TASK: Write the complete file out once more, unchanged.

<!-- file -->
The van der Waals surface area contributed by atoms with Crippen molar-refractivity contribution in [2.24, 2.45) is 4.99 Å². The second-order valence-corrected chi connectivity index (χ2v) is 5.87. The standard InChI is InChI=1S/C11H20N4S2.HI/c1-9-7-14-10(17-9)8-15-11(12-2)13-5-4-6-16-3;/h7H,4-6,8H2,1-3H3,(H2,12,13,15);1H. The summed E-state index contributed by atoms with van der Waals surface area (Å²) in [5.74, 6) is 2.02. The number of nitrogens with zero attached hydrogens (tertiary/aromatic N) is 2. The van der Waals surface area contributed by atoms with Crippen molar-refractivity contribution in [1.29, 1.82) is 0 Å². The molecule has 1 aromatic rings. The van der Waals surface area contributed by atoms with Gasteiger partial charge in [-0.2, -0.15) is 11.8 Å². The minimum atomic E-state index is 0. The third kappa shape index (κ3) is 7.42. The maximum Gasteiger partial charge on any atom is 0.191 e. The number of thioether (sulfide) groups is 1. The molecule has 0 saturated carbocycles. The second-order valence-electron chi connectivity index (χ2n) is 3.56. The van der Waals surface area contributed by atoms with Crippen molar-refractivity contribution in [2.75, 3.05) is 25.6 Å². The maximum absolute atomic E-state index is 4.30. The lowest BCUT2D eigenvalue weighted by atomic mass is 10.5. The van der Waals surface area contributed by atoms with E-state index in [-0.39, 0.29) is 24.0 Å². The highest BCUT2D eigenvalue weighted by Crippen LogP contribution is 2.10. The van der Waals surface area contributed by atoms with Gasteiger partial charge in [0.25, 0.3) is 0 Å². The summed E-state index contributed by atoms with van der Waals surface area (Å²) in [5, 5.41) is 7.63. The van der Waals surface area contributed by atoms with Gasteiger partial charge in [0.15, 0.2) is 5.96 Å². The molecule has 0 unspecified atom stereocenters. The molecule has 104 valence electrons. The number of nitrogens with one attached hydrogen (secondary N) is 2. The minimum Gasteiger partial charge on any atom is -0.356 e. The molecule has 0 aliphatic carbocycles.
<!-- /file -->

The van der Waals surface area contributed by atoms with Crippen molar-refractivity contribution in [2.24, 2.45) is 4.99 Å². The second-order valence-corrected chi connectivity index (χ2v) is 5.87. The standard InChI is InChI=1S/C11H20N4S2.HI/c1-9-7-14-10(17-9)8-15-11(12-2)13-5-4-6-16-3;/h7H,4-6,8H2,1-3H3,(H2,12,13,15);1H. The summed E-state index contributed by atoms with van der Waals surface area (Å²) in [5.74, 6) is 2.02. The number of nitrogens with zero attached hydrogens (tertiary/aromatic N) is 2. The van der Waals surface area contributed by atoms with Crippen molar-refractivity contribution in [1.29, 1.82) is 0 Å². The molecule has 1 aromatic rings. The van der Waals surface area contributed by atoms with Gasteiger partial charge in [-0.2, -0.15) is 11.8 Å². The minimum atomic E-state index is 0. The third kappa shape index (κ3) is 7.42. The maximum Gasteiger partial charge on any atom is 0.191 e. The number of thioether (sulfide) groups is 1. The molecule has 0 saturated carbocycles. The second-order valence-electron chi connectivity index (χ2n) is 3.56. The van der Waals surface area contributed by atoms with Crippen molar-refractivity contribution in [2.75, 3.05) is 25.6 Å². The maximum absolute atomic E-state index is 4.30. The lowest BCUT2D eigenvalue weighted by atomic mass is 10.5. The van der Waals surface area contributed by atoms with E-state index in [-0.39, 0.29) is 24.0 Å². The highest BCUT2D eigenvalue weighted by Crippen LogP contribution is 2.10. The van der Waals surface area contributed by atoms with Gasteiger partial charge in [0.25, 0.3) is 0 Å². The summed E-state index contributed by atoms with van der Waals surface area (Å²) in [5, 5.41) is 7.63. The van der Waals surface area contributed by atoms with Gasteiger partial charge in [0.15, 0.2) is 5.96 Å². The molecule has 0 unspecified atom stereocenters. The molecule has 104 valence electrons. The number of nitrogens with one attached hydrogen (secondary N) is 2. The minimum Gasteiger partial charge on any atom is -0.356 e. The molecule has 0 aliphatic carbocycles.